Knee replacement is highly successful for treating severe arthritis. There are 100,000 people who undergo knee replacement surgery every year in the UK, with numbers set to rise significantly in future.
It remains however a painful procedure with nearly half of patients reporting severe pain post-operatively. Currently pain control is provided by injecting a local anaesthetic of bupivacaine hydrochloride around the knee during surgery providing good pain relief for 12 to 24 hours. However, patients typically experienced the worst pain the next morning when they are encouraged to bend their knee and get out of bed.
Researchers at the Universities of Oxford and Leeds developed the SPAARK (Study of Peri-Articular Anaesthetic for Replacement of the Knee) Trial, to test whether liposomal bupivacaine, a post-operative pain treatment widely used in the USA would be more effective at managing the pain compared to current treatments. The findings have been published in JAMA.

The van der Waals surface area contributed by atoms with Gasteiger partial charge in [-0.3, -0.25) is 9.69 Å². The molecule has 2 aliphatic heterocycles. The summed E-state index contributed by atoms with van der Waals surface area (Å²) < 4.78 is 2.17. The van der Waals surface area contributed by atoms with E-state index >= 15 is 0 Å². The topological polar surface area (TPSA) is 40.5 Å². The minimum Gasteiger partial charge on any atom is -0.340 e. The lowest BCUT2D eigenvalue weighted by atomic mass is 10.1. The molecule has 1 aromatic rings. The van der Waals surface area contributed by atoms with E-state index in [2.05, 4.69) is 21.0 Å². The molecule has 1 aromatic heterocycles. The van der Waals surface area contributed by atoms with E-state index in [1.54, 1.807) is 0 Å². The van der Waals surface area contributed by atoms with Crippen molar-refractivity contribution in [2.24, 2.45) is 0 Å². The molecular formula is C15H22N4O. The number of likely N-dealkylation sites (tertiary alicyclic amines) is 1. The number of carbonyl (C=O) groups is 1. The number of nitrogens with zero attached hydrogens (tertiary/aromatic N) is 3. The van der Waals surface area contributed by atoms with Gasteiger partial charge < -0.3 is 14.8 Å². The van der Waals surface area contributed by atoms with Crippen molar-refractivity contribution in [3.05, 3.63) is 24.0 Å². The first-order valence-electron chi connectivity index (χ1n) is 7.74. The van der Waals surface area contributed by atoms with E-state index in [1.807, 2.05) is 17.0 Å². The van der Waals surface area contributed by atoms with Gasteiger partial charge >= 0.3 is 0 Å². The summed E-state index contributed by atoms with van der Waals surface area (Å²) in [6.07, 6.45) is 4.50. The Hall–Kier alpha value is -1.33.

Lead author Thomas Hamilton, Academic Clinical Lecturer in Trauma and Orthopaedic Surgery at NDORMS said: "We found that liposomal bupivacaine injected at the surgical side during knee replacement did not improve post-operative recovery, compared to those receiving bupivacaine hydrochloride alone. We saw no difference in Quality of Recovery score at 72 hours, nor pain assessed using pain visual analogue scale area under the curve at 6 to 72 hours. The results of this study do not support the use of peri-articular liposomal bupivacaine for knee replacement ."
Prof Hemant Pandit (Professor of Orthopaedic Surgery, University of Leeds and University of Oxford) senior author and chief investigator of the study added: "This is the largest randomised controlled trial in the world to assess the effectiveness of liposomal bupivacaine in achieving superior pain relief in patients undergoing a knee replacement. The study results are timely and demonstrate that there is no additional benefit in the pain relief experienced by patients receiving Liposomal Bupivacaine and therefore the drug's use in routine NHS practice cannot be justified."
The research was funded by a grant from the NIHR Research for Patient Benefit Programme with the study drug (and additional funding) provided by Pacira Pharmaceuticals.